How To Grout Tile

Grout is the material that is applied to the spaces between the tiles on a wall or floor. It is a versatile product that can be tinted various colors or textured. It can be a sanded or unsanded product. Sanded grout is usually used on tiles with spaces greater than 1/16th inch. Unsanded grout, by contrast, is used in tiny spaces between tiles. Grout is basically a mortar or plaster compound. It is also a porous substance and needs to be sealed after it has cured. Applying grout to a tile job is easy and provides the perfect finishing touch. Sealing the grout, however, is a much more labor-intensive job. Few tools are required to apply grout to a tile job.


Grout the tiles after the mortar bed has set up

Grout the tiles after the mortar bed has set up

  1. Make sure that the tile has had an opportunity to set up in its mortar bed. The tile should be properly spaced and the mortar bed should be hard and dry.
  2. Remove all the tile spacers.
  3. Vacuum up the loose mortar crumbs and dust.
  4. Mix up a small quantity of grout in a tray or pan, or purchase the ready-to-apply grout of your choice. Do not mix up more grout than you can apply in a short time.
  5. As already stated, if the grout spaces or lines are 1/16th or less in width, use unsanded grout. If the spaces are greater in width than that, use a sanded grout product.

Applying the grout

  1. Mist the entire tile surface with water.
  2. Holding a rubber grout float or tile float at about a 30 degree angle from the flat surface, work a small amount of grout into the spaces working diagonal to the tiles.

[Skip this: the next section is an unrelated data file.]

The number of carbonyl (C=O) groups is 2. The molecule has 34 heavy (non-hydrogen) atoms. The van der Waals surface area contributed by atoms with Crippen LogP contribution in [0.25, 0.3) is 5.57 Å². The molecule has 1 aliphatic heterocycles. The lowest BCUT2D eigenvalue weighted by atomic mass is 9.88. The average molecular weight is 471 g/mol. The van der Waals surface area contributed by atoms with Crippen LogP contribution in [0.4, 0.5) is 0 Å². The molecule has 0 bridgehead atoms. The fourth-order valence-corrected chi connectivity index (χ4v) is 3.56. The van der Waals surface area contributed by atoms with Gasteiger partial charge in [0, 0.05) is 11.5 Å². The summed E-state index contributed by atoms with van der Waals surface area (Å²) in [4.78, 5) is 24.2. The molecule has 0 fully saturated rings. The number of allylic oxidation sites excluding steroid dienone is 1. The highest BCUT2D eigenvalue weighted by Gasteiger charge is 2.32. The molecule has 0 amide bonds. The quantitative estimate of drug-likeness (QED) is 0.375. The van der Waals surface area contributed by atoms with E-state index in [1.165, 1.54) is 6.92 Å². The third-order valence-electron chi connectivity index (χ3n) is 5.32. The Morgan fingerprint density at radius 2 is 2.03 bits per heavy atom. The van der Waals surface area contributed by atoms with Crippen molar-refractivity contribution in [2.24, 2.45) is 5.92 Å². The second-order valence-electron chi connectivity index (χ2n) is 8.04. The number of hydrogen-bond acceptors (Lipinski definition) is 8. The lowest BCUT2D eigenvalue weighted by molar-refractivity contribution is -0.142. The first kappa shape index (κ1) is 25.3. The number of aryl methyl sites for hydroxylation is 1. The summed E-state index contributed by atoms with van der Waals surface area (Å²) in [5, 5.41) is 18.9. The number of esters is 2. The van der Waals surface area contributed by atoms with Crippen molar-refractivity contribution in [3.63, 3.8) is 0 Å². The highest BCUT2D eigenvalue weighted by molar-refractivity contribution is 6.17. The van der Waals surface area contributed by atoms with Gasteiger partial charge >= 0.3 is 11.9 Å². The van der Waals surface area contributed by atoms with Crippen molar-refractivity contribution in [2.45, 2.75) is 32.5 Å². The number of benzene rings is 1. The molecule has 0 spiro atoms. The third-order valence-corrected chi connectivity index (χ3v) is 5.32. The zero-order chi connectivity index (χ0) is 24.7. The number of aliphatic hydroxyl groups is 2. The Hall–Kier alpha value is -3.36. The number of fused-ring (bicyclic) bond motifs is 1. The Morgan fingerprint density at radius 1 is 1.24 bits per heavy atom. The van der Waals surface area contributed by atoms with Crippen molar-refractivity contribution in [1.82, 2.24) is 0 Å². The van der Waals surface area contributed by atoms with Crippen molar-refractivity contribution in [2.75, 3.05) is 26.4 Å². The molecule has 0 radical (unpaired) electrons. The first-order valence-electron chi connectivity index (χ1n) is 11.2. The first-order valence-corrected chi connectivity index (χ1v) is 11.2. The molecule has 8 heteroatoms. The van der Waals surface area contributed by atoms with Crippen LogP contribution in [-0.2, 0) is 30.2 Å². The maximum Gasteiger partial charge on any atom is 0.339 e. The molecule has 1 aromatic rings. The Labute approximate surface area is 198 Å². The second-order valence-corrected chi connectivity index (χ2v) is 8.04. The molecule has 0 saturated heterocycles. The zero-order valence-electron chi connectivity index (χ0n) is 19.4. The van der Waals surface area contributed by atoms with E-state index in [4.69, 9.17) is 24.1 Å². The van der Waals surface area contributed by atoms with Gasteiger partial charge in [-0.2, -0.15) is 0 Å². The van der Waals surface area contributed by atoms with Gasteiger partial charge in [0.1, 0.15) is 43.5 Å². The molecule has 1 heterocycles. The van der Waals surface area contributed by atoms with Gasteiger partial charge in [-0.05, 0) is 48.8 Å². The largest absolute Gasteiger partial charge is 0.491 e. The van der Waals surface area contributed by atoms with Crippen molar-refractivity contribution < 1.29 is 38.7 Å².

3. Go right over the tiles with the grout.
  4. Tip the tile or grout float up at almost a 90 degree angle and scrape off the excess grout.
  5. After covering the entire wall or floor, let the grout set for a brief period, usually about 20 minutes or so.
  6. Using a good damp sponge, wipe the grout from the tiles. If the grout comes out of the spaces, wait a little longer before cleaning the tiles with the sponge. If the thin film of grout on the tiles is hard to remove, wipe the grout off the tiles with the sponge sooner.
  7. Let the tiles dry.
  8. After at least 45 minutes, wipe the haze on the tiles away with paper towels and polish the tiles with a soft cloth.


Rinse the sponge out frequently and wring it out thoroughly each time you rinse it.

For non-glazed tiles, marble, and other soft tile materials, you may want to mask off the grout lines before applying the grout.

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